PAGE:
Prop. 1 Election isn’t Over, Opponents Say

Protestor Natalie Conrad tries to engage with students on a field trip to the Capitol during a lightly attended “Vote No on Prop. 1” protest on the west steps of the Capitol on Feb. 1, 2024. (Photo by Fred Greaves for CalMatters)

By Lynn La, CalMatters

On March 12 — a week after primary day — opponents of Proposition 1 waved the white flag, conceding that Gov. Gavin Newsom’s mental health ballot measure would likely pass.

Monday, the anti-Prop. 1 campaign withdrew its concession and revived its efforts. What changed?

For one thing, the vote count tightened: As of late Monday, Prop. 1 was leading by about 19,700 votes, with 7 million ballots counted and some 220,000 left to be tallied, according to the Secretary of State.

And for another, Newsom’s political action committee put out an appeal late last week for volunteers to reach out to Democrats who had their ballots rejected — for mismatched signatures or other reasons — to fix them and get them counted. The training was Sunday.

“Governor Newsom needs you…. The votes are being counted and it is CLOSE. Like, just a couple thousand votes close,” the appeal said.

Prop. 1 opponents called that strategy “sleazy” and “an attempt to manipulate the final vote count by harvesting the votes of only some partisans in certain areas.”

But the foes said they’re launching a similar effort and refocusing their website to help voters confirm their ballots were counted and to assist voters whose ballots were rejected.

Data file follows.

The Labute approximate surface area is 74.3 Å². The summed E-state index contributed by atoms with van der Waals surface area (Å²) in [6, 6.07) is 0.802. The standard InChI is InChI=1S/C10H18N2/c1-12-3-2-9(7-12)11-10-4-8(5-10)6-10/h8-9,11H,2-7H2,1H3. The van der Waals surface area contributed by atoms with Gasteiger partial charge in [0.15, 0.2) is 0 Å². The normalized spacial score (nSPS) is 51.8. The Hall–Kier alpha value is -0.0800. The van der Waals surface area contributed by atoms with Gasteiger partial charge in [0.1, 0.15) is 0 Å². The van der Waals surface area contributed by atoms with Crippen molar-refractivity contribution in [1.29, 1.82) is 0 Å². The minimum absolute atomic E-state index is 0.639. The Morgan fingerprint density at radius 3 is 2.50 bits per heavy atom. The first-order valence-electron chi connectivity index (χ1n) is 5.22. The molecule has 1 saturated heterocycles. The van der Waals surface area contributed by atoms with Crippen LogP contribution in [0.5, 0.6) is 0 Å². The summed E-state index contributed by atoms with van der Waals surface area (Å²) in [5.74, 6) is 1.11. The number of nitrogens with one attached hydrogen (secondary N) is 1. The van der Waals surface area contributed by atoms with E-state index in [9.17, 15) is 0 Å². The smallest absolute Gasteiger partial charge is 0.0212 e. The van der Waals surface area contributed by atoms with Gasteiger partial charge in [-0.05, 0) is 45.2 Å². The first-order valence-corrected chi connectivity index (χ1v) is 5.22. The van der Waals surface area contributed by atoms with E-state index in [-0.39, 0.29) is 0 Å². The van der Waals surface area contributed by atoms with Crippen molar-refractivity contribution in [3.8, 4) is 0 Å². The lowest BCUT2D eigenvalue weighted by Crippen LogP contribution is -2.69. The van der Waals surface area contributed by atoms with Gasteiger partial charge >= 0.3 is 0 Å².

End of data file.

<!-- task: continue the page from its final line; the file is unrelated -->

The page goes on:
• Paul Simmons, a director of Californians Against Prop. 1, in a statement: “We don’t know if reviving rejected ballots will change the outcome of this election, but if the governor thinks it might, we for damn sure aren’t going to let him have the field to himself.”

About 42,500 voters have time to fix signature problems with their ballots, according to election analyst Paul Mitchell.

Asked about Prop. 1 during a visit to the state Capitol on Monday, Newsom told reporters: “We’re looking forward to the final count.”

The Prop. 1 results would have to get even closer, however, for a recount.

There are no automatic recounts for statewide ballot measures. But a campaign can request one in specific counties — if it’s willing to pay for it. That could be a hurdle for the cash-strapped Prop. 1 opponents if the measure narrowly passes.

There’s another provision in state law that could also come into play: The governor can order a state-funded hand recount of all votes statewide if the official results show a difference between “yes” and “no” votes on a ballot measure of 1,000 votes or less, or 0.00015 percentage points or less — and the latter would be the key number. As of the latest vote count, the second threshold is 1,056 votes for Prop. 1.

So if Prop. 1 fails that narrowly, it wouldn’t be a surprise if Newsom uses this provision. Such a recount order would have to come within 36 days of the primary, or mid-April.

November ballot update: Three more potential measures bit the dust. The Secretary of State’s office said late Monday that these initiatives failed to collect the 546,651 signatures needed to qualify:

A measure to require closed landfills to use aerobic technology to speed decomposition and reduce methane gas emissions. A measure to require the Secretary of State to develop an online platform for voters to view and electronically sign initiative, referendum, and recall petitions. And a measure to allow small solar farms on farmland sell electricity nearby without state regulations on safety or rates.

If you’re keeping score, that’s six measures for November that have been withdrawn or failed to qualify. So far, 10 measures are eligible, but proponents are trying to get many more on the Nov. 5 ballot.

This article was originally published by CalMatters.


Written by CalMatters is a nonprofit, nonpartisan media venture explaining California policies and politics. (Articles are published in partnership with

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